June Chen is an Associate at Monk’s Hill Ventures, and was previously an associate in the investment banking industry primarily advising large corporate clients on IPOs, local and cross-border M&A transactions in Southeast Asia.
I received a lot of queries (along with raised eyebrows) from founders I talked to about why we decided not to invest in their startups. For many instances, the answers were simple enough: it was a hardware business (which we don’t typically invest in), or it’s out of our geographical focus. However, when it comes to explaining why a startup that ticks all the boxes but might be ‘too early’ for us, I often find myself digging deep into its business model and its founders to come up with a reasonable answer. For the benefits of the general public, this article seeks to shed light on our thought process in determining whether a startup is VC fundable and whether it is ripe for a Series A round.
On the face of it, Monk’s Hill Ventures is known as the SG-homegrown VC fund which invests in 4 – 5 startups a year with an average deal size of $1-5M. Of those, we expect a number of these portfolio companies to be successful so that we can return our investors (so called Limited Partners or LPs) their original capital along with returns expected of a Series A VC as an asset class. This is because we are paid by the LPs to take risk, and risk needs to come with return. It is the LP’s expectation on returns which shape our risk-return appetite, and consequently, the deals we invest in as a Series A investor. For example, we may deploy $100M into 20 individual startups, $5M each for a 25% stake, with the expectation that when we exit after 5-10 years or by the time they progress to Series C or Series D, our diluted stakes (say 10%) in 2 of those 20 startups would, on a reasonable worst case scenario, be valued at least at $50M each so that we can return LPs their $100M. The rest is the upside. However, within that quick break-even analysis there lies a fundamental assumption that both startups would need to grow its value by ~25x. In other words, we would need to hit home-runs on those deals, and while businesses with stable cash flows and steady linear growth are perfectly fine investment opportunities for many investors, VC might not always be the right people to fund them given their growth potential.
I often ask founders whether they would be happy to drive their startups like an E-Class or they would aim to drive it more like a Ferrari. This is because if they are looking for funding from VCs, they are really telling investors they no longer want to bootstrap (i.e. self-fund) to grow their startups, but are striving for an exponential growth by going after a sizeable total addressable market and potentially IPO one day. Many founders see this as a chicken-and-egg problem – they think funding is required before their businesses can achieve exponential growth. Our experiences, however, have been that funding is not a causal factor for an exponential growth trajectory. In fact, funding often comes after a display of an exponential growth, but only to accelerate it.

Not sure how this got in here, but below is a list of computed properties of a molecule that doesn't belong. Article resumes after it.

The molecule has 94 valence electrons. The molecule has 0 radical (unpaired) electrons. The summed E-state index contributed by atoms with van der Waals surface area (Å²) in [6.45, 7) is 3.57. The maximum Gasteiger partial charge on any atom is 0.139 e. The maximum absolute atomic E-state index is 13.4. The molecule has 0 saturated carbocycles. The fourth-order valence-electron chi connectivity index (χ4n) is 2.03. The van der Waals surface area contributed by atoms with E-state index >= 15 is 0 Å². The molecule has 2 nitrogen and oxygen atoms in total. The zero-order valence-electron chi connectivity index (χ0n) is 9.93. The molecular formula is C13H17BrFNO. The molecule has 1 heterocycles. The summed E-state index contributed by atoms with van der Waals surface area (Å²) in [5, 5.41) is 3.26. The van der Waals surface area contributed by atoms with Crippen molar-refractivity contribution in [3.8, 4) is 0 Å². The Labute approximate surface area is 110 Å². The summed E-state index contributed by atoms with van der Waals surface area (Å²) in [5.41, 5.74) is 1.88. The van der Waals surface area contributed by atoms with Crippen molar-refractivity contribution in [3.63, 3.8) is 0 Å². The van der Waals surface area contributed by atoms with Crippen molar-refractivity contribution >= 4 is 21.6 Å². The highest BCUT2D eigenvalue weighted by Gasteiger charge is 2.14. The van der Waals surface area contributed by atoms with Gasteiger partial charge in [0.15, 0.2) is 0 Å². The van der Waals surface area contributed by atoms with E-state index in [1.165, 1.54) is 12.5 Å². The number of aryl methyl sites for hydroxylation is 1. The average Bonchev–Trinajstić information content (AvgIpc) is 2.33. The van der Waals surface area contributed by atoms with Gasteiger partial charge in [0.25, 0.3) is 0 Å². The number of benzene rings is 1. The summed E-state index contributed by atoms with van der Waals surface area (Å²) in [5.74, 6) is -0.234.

So how do I identify evidence of an exponential growth trajectory in a startup? Two leading indicators: a real business model targeting a big TAM, and demonstrated scalability.
A real business model is a must have for startups at all stages.
It must provide a solution to address a top-of-mind pain point suffered by a large audience who have enough means to afford and benefit from it. The more severe the pain point you are solving, the more fundable your startup. Too often we have come across ideas that attack a valid pain point but is not felt by enough people to warrant having a business around it. A founder who succeed in raising the Series A round often displays a strong understanding of what their customers look like and why they will pay him / her to solve their pain points.
A strong signal that a startup is ready for Series A is demonstrated scalability
A show of traction or revenue proves the business model can be monetized, but it does not dictate future returns. As such, we look for companies with capital efficient Sales Engines (read Peng’s article [here] to learn more about the construction of Sales Engine), specifically those with high retention, engagement, and virality (REV) metrics. Businesses that have demonstrated the ability to retain and engage its users, while being able to acquire new users via viral effects, can avoid the trap of increasing customer acquisition cost and stagnant or lower monetization per user. In other words, they must be able to do lots more with a little. A Series A-ready startup does not generate 100 times more traction by working 100 times harder or hiring 100 times more staffs; they simply focus on what scales which make them 100 times more efficient.
Lots of founders have wasted their energy and hard-earned resources chasing VCs for answers that are difficult to stomach, and while we tried our best to explain why we may not be the right fit, their time may be better spent on seeking alternative sources of financing or pivoting their business model which have characteristics of one that is capable of an exponential growth. Nevertheless, I believe the startup ecosystem in this part of the world is still relatively young, and with the right amount of guidance by peers, will blossom over the next few years.